The natural conduit for such direct communications would be an expanded and invigorated effort by Radio Free Asia and Voice of America, but some at Voice of America fear a conflict between reporting the news and disseminating “propaganda.”

Voice of America and its sister communications agencies have earned global legitimacy and respect for their journalistic integrity and truthfulness.

It would not jeopardize that reputation if news reports about administration speeches or policy statements, with a few quotations, provided links to the complete texts. Funding should be provided for more translators if needed.

A fuller presentation of US policies would be perfectly consistent with the three missions set forth in Voice of America’s charter: a consistently reliable and authoritative source of news; a balanced and comprehensive projection of significant American thought and institutions; and statements of US policies and responsible discussions and opinion on these policies.

Some at Voice of America have chafed at going beyond the first mission — pure news.

Experts close to the organization have addressed that concern: “This third mission is often called public diplomacy but ... a better term is ‘policy advocacy,’ defined as efforts by US officials and diplomats to explain and defend US interests, intentions and ideals to overseas audiences. Some critics within [the agency] argue for eliminating policy advocacy, calling it inimical to the norms of professional journalism. But this is unrealistic. Policy advocacy is an inescapable part of any government’s communication with the world. The challenge is to keep policy advocacy separate from news reporting — and to do it in ways that are truthful, not propagandistic.”

However, providing the Chinese audience access to actual US administration speeches and policy statements fits easily within even the narrower mandate of “just reporting the news.”

Voice of America and Radio Free Asia can unapologetically meet the congressional mandate to present the US’ position on the news, whether it is China’s genocidal oppression of Uighurs, forced organ transplants, suppression of Hong Kong, or aggression against Taiwan. Chinese are entitled to know what their government is doing, and what the US and the outside world are saying and doing about it.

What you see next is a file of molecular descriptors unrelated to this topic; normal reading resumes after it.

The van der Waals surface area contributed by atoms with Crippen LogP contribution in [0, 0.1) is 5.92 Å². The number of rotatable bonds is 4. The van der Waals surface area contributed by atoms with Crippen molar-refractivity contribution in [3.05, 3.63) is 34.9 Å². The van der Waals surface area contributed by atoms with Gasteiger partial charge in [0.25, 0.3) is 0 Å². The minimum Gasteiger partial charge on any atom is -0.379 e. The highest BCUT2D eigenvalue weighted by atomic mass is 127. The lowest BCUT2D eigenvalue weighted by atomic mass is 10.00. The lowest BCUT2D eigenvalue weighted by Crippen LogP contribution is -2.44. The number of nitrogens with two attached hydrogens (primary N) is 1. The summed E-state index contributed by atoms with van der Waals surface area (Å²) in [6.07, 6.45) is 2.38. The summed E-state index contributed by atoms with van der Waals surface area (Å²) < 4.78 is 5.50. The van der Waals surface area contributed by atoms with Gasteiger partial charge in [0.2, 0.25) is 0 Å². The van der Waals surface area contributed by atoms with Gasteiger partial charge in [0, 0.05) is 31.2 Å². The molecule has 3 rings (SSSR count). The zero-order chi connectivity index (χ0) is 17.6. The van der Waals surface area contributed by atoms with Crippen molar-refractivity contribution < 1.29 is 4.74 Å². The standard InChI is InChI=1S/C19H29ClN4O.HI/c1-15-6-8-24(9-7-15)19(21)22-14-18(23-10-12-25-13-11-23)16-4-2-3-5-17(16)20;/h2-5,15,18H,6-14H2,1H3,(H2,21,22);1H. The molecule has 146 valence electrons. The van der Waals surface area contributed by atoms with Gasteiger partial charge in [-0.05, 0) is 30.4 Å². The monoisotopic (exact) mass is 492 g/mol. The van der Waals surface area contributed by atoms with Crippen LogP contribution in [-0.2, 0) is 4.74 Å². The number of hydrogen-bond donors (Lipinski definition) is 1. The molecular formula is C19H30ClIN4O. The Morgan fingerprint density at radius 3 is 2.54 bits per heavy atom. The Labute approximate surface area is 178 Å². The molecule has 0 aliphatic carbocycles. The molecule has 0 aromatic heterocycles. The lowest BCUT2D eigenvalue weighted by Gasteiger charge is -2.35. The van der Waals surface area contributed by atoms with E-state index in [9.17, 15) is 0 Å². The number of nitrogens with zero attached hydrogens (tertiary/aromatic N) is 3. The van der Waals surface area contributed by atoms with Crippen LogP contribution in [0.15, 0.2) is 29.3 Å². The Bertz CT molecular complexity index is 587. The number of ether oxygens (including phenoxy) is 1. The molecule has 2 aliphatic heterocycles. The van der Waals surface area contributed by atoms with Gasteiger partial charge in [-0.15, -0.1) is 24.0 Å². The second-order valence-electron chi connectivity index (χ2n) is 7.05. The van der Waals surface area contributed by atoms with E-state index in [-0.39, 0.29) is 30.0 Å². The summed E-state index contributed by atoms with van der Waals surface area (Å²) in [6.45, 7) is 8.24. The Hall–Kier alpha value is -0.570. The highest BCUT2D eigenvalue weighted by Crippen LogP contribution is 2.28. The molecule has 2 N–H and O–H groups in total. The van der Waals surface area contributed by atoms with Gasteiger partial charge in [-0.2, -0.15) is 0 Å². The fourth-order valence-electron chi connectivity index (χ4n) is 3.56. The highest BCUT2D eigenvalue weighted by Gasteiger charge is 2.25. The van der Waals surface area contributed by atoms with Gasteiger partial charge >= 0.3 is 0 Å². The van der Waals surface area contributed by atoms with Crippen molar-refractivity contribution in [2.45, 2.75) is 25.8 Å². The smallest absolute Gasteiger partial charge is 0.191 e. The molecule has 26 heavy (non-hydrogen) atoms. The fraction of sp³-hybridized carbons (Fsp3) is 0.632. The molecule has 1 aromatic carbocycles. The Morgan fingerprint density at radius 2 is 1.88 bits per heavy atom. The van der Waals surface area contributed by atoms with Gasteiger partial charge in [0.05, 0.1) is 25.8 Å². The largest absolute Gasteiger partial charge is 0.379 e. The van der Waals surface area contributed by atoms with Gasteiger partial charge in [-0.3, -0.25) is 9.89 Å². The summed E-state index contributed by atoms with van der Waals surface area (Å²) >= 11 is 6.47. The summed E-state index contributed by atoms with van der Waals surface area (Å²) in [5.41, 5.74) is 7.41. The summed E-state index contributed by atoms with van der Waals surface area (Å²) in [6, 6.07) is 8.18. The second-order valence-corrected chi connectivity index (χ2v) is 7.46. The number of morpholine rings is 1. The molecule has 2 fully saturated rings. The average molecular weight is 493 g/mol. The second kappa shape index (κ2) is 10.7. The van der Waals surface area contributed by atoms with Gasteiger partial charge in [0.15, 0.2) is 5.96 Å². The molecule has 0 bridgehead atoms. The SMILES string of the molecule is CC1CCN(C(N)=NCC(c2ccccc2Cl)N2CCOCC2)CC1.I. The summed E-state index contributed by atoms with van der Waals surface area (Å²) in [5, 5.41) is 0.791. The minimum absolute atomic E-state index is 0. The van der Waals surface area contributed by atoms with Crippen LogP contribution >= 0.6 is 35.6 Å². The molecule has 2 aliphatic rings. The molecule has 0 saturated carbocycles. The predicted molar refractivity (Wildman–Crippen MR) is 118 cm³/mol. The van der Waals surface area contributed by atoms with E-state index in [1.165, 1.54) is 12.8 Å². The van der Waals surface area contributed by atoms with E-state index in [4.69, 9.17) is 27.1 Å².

A recent survey in China found high support for the government among people who heard only the CCP’s story, but when they were exposed to news about international criticism, approval levels dropped significantly.

Chinese are proud and honorable people who do not want to be shamed by their own leaders.

Former US president Ronald Reagan appealed to the conscience of Russian and East European populations to rid the world of communism’s first “Evil Empire.” The Trump administration started the ball rolling against the Chinese version. Biden and his people should pick up the ball and run with it.

Joseph Bosco served as China country director in the office of the US secretary of defense. He is a fellow at the Institute for Taiwan-American Studies and a member of the advisory committee of the Global Taiwan Institute.

Source: Taipei Times - Editorials 2021/01/05

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In a small yet solemn ceremony, long-time residents from the US observed Memorial Day yesterday by paying tribute to veterans and prisoners of war (POW) incarcerated at the old Taipei Prison during World War II.

The ceremony was held at the remains of the old Taipei Prison wall near Jinshan S Rd, Sec 2, next to a Chunghwa Telecom branch office.

Fourteen US airmen were imprisoned in the facility built during the Japanese colonial era and sentenced to death. The executions took place in the prison courtyard less than two months before the war ended.